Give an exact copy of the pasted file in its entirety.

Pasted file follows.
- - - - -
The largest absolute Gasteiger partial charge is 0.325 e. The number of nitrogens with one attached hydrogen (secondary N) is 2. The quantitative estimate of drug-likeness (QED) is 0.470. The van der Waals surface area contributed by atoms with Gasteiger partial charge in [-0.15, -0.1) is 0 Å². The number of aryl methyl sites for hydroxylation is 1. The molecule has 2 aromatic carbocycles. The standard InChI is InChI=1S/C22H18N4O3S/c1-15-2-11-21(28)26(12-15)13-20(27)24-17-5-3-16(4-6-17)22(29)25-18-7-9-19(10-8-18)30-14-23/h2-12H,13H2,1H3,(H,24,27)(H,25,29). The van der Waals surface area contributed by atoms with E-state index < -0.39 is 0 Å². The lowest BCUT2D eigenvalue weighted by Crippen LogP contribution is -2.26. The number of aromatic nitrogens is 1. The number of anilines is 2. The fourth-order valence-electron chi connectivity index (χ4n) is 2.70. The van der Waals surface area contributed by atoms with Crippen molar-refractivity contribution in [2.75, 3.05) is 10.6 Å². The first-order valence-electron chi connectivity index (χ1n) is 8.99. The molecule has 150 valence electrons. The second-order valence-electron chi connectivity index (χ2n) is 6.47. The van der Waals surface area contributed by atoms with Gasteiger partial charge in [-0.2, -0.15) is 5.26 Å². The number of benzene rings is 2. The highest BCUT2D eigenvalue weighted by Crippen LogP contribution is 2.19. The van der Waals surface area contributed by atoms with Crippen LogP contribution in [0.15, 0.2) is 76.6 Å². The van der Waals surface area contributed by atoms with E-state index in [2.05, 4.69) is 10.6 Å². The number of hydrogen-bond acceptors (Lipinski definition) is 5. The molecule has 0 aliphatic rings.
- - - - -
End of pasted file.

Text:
The largest absolute Gasteiger partial charge is 0.325 e. The number of nitrogens with one attached hydrogen (secondary N) is 2. The quantitative estimate of drug-likeness (QED) is 0.470. The van der Waals surface area contributed by atoms with Gasteiger partial charge in [-0.15, -0.1) is 0 Å². The number of aryl methyl sites for hydroxylation is 1. The molecule has 2 aromatic carbocycles. The standard InChI is InChI=1S/C22H18N4O3S/c1-15-2-11-21(28)26(12-15)13-20(27)24-17-5-3-16(4-6-17)22(29)25-18-7-9-19(10-8-18)30-14-23/h2-12H,13H2,1H3,(H,24,27)(H,25,29). The van der Waals surface area contributed by atoms with E-state index < -0.39 is 0 Å². The lowest BCUT2D eigenvalue weighted by Crippen LogP contribution is -2.26. The number of aromatic nitrogens is 1. The number of anilines is 2. The fourth-order valence-electron chi connectivity index (χ4n) is 2.70. The van der Waals surface area contributed by atoms with Crippen molar-refractivity contribution in [2.75, 3.05) is 10.6 Å². The first-order valence-electron chi connectivity index (χ1n) is 8.99. The molecule has 150 valence electrons. The second-order valence-electron chi connectivity index (χ2n) is 6.47. The van der Waals surface area contributed by atoms with Gasteiger partial charge in [-0.2, -0.15) is 5.26 Å². The number of benzene rings is 2. The highest BCUT2D eigenvalue weighted by Crippen LogP contribution is 2.19. The van der Waals surface area contributed by atoms with Crippen LogP contribution in [0.15, 0.2) is 76.6 Å². The van der Waals surface area contributed by atoms with E-state index in [2.05, 4.69) is 10.6 Å². The number of hydrogen-bond acceptors (Lipinski definition) is 5. The molecule has 0 aliphatic rings.